430959 Anatomy of a Highly Structured Material Balances Course

Tuesday, November 10, 2015: 9:34 AM
Alpine East (Hilton Salt Lake City Center)
Jessie Keeler, Chemical, Biological, and Environmental Engineering, Oregon State University, Corvallis, OR, Jeffrey A. Nason, School of Chemical, Biological and Environmental Engineering, Oregon State University, Corvallis, OR, Jana Bouwma-Gearhart, Education, Oregon State University, Corvallis, OR and Milo D. Koretsky, Chemical, Biological and Environmental Engineering, Oregon State University, Corvallis, OR

The PCAST Report Engage to Excel: Producing One Million Additional College Graduates with Degrees in Science, Technology, Engineering, and Mathematics cites a critical need to dramatically increase the number of STEM graduates over the next decade. The report elaborates that uninspiring courses drive some skilled students away from STEM majors and, in addition, students from underrepresented groups often leave due to an unwelcoming environment. The report concludes that a change to evidence-based instructional practices where students actively engage in content is needed. However, education scholars such as Biggs and Felder go even further. They argue that effective course implementation needs more than effective learning activities; courses also need to be built on a constructive alignment where the learning outcomes, class learning activities, and assessments have coherence and all reinforce one another at the same level of cognitive engagement. When implementing evidence-based instructional practices, there is a need for a holistic strategy at the course level.

There is a wide body of evidence that active learning positively impacts student achievement and engagement and reduces the performance gap of underrepresented students. However, there is rarely a description of what all the active learning elements are or how they fit together with other important aspects of delivering a class. Hence faculty have little guidance about how these practices might fit together into a course. In this talk, we will present a graphical tool that illustrates what we term the “anatomy” of highly structured course, and illustrate its use through application to a course in Material Balances. The intent of the tool is to provide a description of what different key elements are in play and how they might act in concert to produce learning. This graphical tool can be used to: (i) improve delivery of this course; (ii) be applied to other courses, (iii) and provide information for instructors to help them move towards high-structure. It is being developed as part of a larger effort at Oregon State University to enhance STEM education (ESTEME@OSU) through implementation of evidence-based instructional practices.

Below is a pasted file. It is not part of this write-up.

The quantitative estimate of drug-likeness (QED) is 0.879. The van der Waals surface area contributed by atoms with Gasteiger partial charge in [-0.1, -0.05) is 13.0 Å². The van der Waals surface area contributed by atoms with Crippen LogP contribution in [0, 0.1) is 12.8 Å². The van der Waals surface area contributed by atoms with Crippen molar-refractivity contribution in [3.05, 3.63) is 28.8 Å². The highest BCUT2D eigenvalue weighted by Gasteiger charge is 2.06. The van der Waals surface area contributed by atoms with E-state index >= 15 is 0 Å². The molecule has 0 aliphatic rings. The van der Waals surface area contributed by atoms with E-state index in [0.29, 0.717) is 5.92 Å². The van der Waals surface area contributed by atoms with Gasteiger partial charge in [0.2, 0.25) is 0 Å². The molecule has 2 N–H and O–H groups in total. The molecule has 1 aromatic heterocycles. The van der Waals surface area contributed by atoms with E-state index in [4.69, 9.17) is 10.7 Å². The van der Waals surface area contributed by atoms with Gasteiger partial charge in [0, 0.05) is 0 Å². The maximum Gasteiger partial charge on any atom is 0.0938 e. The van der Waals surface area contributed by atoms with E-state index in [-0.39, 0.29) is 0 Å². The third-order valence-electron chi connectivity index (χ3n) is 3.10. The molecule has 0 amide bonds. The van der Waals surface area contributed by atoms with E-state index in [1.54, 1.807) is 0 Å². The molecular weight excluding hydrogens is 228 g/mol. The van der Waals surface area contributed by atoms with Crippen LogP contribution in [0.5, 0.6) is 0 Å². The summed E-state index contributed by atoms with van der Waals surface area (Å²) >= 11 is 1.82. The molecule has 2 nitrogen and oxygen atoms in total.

The course studied is a quarter-based sophomore-level Material Balance that had over 300 students enrolled. The course integrates active learning in several ways. Each week, students use a technology-based response system (Concept Warehouse) to answer concept questions and interact with one another and the instructor in class as they make meaning of their answers. Later in the week, they break into smaller studios and work in teams of three around structured activity that is facilitated by the instructor or a graduate teaching assistant. There are also regular individual and team reflection activities throughout the term. As we describe this course’s anatomy, we consider how these activities align with the stated learning objectives, the homework assignments, and the individual exam questions.

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See more of this Session: Free Forum on Engineering Education: The First Year and Sophomore Year
See more of this Group/Topical: Education Division